It's after a 3rd party database was "compromised".
SNP's 'Radical' Public Services Plans 'In Country's Interests'
The SNP's "radical'' plans for public services are in the country's interests, Scotland's Deputy First Minister will insist today.
John Swinney will stress it is in the "national interest'' for power to to be transferred to local communities - adding that the principle behind this is why he believes in independence.
He is to address the SNP conference in Glasgow on the party's record in government, nearly a decade after it first came to power in 2007.
He will tell activists: "Make no mistake, we are the national party and we will always put the national interest first.
"We believe in our nation's ability to govern itself and we believe in our communities' ability to take power into their own hands.''
The speech comes at a time when the Scottish Government has angered councils with plans to use extra money raised by council tax reforms to pay for improvements in education, with the money going to head teachers rather than local authorities.
But Mr Swinney will say the SNP wants to "reinvigorate local government by reconnecting it with communities''.
He will add: "The principle of local control, not on behalf of a community but by a community, is key. That is at the heart of our programme.
"We have already launched the review of how the school education system is governed, setting ourselves the task of making parents and teachers the key decision makers in the life of our schools.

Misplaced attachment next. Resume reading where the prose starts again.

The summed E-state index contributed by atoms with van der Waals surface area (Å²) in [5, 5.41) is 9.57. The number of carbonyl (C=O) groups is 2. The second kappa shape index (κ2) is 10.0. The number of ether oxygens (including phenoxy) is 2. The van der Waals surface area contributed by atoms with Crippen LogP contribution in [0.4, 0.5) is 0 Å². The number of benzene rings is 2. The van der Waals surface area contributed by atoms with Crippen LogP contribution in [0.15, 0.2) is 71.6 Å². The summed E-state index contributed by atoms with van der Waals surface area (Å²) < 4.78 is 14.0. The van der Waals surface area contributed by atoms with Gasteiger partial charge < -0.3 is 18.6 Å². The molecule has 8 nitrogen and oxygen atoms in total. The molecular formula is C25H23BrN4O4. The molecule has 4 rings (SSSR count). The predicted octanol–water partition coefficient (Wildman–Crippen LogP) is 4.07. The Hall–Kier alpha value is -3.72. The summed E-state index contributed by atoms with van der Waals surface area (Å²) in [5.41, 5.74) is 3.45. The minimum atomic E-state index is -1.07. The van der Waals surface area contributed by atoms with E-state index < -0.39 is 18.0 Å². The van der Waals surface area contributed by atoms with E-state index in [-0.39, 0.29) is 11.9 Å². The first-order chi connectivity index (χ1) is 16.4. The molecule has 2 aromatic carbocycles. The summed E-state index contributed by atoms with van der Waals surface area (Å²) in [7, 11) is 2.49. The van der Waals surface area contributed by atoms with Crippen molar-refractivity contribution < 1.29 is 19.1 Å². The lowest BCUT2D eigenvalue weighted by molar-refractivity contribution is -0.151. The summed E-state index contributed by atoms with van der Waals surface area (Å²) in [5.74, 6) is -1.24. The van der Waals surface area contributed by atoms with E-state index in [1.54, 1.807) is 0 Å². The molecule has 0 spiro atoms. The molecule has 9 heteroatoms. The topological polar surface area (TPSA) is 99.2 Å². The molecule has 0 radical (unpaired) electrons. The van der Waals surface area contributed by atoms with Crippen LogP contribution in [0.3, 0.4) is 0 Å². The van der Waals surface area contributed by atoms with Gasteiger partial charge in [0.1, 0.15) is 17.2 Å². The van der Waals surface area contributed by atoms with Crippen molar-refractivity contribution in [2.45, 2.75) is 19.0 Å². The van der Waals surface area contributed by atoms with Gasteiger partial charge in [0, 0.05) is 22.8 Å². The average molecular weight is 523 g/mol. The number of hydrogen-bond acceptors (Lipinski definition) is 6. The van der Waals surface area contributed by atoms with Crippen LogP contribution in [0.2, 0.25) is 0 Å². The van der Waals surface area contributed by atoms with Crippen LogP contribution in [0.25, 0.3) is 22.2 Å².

"Over the coming parliament we will go further.
"We will review the roles and responsibilities of local authorities. And we will look again at the relationships between local authorities and health boards.
"We aim to achieve nothing less than to transform our democratic landscape, protect and renew public services and refresh the relationship between citizens, communities and councils.''
He will say: ``We do this not because it is radical - and it is - but because we believe it is right.
"We do it not because it is easy - it's not - but because it is in the national interest.
"We believe that national interest lies in placing power in the people of this country's hands. It's why I believe in independence.
"Just as we believe the best people to decide the future of our country are the people who live in our country, so we believe the best people to decide the future of our communities are the people who live in those communities.
"We will trust the people to make the big decisions about their future. That is our creed. And that is the truly radical path.''
With First Minister Nicola Sturgeon having announced an Independence Referendum Bill will be published for consultation next week, Scottish Conservative chief whip John Lamont said: "The SNP is always happy for democracy to take its course, except when voters don't provide the answer nationalists want.
"If John Swinney means what he says, he'd listen to the two million people who voted No by a decisive majority in 2014.''
Gordon Neely was a youth coach at Rangers in the 1980s.
Nicola Sturgeon made the pledge as she opened the Teenage Cancer Trust's ninth international conference in Edinburgh.
The 25 year old from Scotland was found dead on Saturday.
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